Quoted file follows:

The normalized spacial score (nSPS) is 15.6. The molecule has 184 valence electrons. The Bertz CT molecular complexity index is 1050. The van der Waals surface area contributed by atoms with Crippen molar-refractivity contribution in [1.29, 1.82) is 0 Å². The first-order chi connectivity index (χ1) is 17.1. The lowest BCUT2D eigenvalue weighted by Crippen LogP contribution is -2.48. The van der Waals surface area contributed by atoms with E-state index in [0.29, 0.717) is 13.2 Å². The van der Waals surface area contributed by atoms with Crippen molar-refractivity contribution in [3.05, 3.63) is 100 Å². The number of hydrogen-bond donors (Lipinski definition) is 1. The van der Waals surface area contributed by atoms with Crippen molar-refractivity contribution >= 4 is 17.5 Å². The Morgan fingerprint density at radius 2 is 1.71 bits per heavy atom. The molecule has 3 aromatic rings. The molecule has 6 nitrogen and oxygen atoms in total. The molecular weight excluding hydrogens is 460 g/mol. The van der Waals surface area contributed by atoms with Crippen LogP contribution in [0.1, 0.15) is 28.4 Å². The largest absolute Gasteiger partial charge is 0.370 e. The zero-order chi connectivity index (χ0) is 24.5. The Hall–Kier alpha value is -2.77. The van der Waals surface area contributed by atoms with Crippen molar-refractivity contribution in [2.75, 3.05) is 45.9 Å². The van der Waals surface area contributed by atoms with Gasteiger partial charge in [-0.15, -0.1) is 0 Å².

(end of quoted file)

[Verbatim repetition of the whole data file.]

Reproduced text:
The normalized spacial score (nSPS) is 15.6. The molecule has 184 valence electrons. The Bertz CT molecular complexity index is 1050. The van der Waals surface area contributed by atoms with Crippen molar-refractivity contribution in [1.29, 1.82) is 0 Å². The first-order chi connectivity index (χ1) is 17.1. The lowest BCUT2D eigenvalue weighted by Crippen LogP contribution is -2.48. The van der Waals surface area contributed by atoms with E-state index in [0.29, 0.717) is 13.2 Å². The van der Waals surface area contributed by atoms with Crippen molar-refractivity contribution in [3.05, 3.63) is 100 Å². The number of hydrogen-bond donors (Lipinski definition) is 1. The van der Waals surface area contributed by atoms with Crippen molar-refractivity contribution >= 4 is 17.5 Å². The Morgan fingerprint density at radius 2 is 1.71 bits per heavy atom. The molecule has 3 aromatic rings. The molecule has 6 nitrogen and oxygen atoms in total. The molecular weight excluding hydrogens is 460 g/mol. The van der Waals surface area contributed by atoms with Crippen LogP contribution in [0.1, 0.15) is 28.4 Å². The largest absolute Gasteiger partial charge is 0.370 e. The zero-order chi connectivity index (χ0) is 24.5. The Hall–Kier alpha value is -2.77. The van der Waals surface area contributed by atoms with Crippen molar-refractivity contribution in [2.75, 3.05) is 45.9 Å². The van der Waals surface area contributed by atoms with Gasteiger partial charge in [-0.15, -0.1) is 0 Å².